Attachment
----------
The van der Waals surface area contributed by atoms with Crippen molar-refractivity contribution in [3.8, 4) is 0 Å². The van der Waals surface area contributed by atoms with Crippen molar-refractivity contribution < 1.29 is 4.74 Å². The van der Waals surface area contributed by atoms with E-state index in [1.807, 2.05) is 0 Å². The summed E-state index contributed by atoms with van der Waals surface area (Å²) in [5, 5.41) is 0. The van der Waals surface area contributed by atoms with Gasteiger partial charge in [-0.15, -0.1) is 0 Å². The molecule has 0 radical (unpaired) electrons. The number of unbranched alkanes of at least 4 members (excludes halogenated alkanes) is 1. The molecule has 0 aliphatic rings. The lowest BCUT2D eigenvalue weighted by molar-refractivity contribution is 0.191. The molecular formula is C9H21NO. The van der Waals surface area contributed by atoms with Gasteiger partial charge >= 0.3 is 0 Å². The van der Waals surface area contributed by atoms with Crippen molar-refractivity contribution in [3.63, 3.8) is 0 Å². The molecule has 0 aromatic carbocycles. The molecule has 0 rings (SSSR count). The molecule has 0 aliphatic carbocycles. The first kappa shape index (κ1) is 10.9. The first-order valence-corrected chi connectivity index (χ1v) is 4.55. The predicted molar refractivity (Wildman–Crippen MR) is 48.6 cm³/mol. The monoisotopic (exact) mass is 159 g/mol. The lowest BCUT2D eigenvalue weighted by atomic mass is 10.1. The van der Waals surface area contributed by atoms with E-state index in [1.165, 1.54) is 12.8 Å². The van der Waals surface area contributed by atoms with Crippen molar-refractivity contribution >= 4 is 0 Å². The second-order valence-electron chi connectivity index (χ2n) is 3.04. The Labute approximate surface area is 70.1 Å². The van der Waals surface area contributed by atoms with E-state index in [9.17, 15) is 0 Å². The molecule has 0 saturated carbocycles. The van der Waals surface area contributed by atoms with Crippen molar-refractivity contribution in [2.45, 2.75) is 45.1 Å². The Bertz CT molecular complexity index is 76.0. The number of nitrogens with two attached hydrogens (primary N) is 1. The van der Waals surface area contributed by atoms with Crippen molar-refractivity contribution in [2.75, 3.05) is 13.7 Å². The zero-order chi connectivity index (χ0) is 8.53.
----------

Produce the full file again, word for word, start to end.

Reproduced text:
The van der Waals surface area contributed by atoms with Crippen molar-refractivity contribution in [3.8, 4) is 0 Å². The van der Waals surface area contributed by atoms with Crippen molar-refractivity contribution < 1.29 is 4.74 Å². The van der Waals surface area contributed by atoms with E-state index in [1.807, 2.05) is 0 Å². The summed E-state index contributed by atoms with van der Waals surface area (Å²) in [5, 5.41) is 0. The van der Waals surface area contributed by atoms with Gasteiger partial charge in [-0.15, -0.1) is 0 Å². The molecule has 0 radical (unpaired) electrons. The number of unbranched alkanes of at least 4 members (excludes halogenated alkanes) is 1. The molecule has 0 aliphatic rings. The lowest BCUT2D eigenvalue weighted by molar-refractivity contribution is 0.191. The molecular formula is C9H21NO. The van der Waals surface area contributed by atoms with Gasteiger partial charge >= 0.3 is 0 Å². The van der Waals surface area contributed by atoms with Crippen molar-refractivity contribution in [3.63, 3.8) is 0 Å². The molecule has 0 aromatic carbocycles. The molecule has 0 rings (SSSR count). The molecule has 0 aliphatic carbocycles. The first kappa shape index (κ1) is 10.9. The first-order valence-corrected chi connectivity index (χ1v) is 4.55. The predicted molar refractivity (Wildman–Crippen MR) is 48.6 cm³/mol. The monoisotopic (exact) mass is 159 g/mol. The lowest BCUT2D eigenvalue weighted by atomic mass is 10.1. The van der Waals surface area contributed by atoms with E-state index in [1.165, 1.54) is 12.8 Å². The van der Waals surface area contributed by atoms with Crippen molar-refractivity contribution >= 4 is 0 Å². The second-order valence-electron chi connectivity index (χ2n) is 3.04. The Labute approximate surface area is 70.1 Å². The van der Waals surface area contributed by atoms with E-state index in [9.17, 15) is 0 Å². The molecule has 0 saturated carbocycles. The van der Waals surface area contributed by atoms with Crippen molar-refractivity contribution in [2.45, 2.75) is 45.1 Å². The Bertz CT molecular complexity index is 76.0. The number of nitrogens with two attached hydrogens (primary N) is 1. The van der Waals surface area contributed by atoms with Crippen molar-refractivity contribution in [2.75, 3.05) is 13.7 Å². The zero-order chi connectivity index (χ0) is 8.53.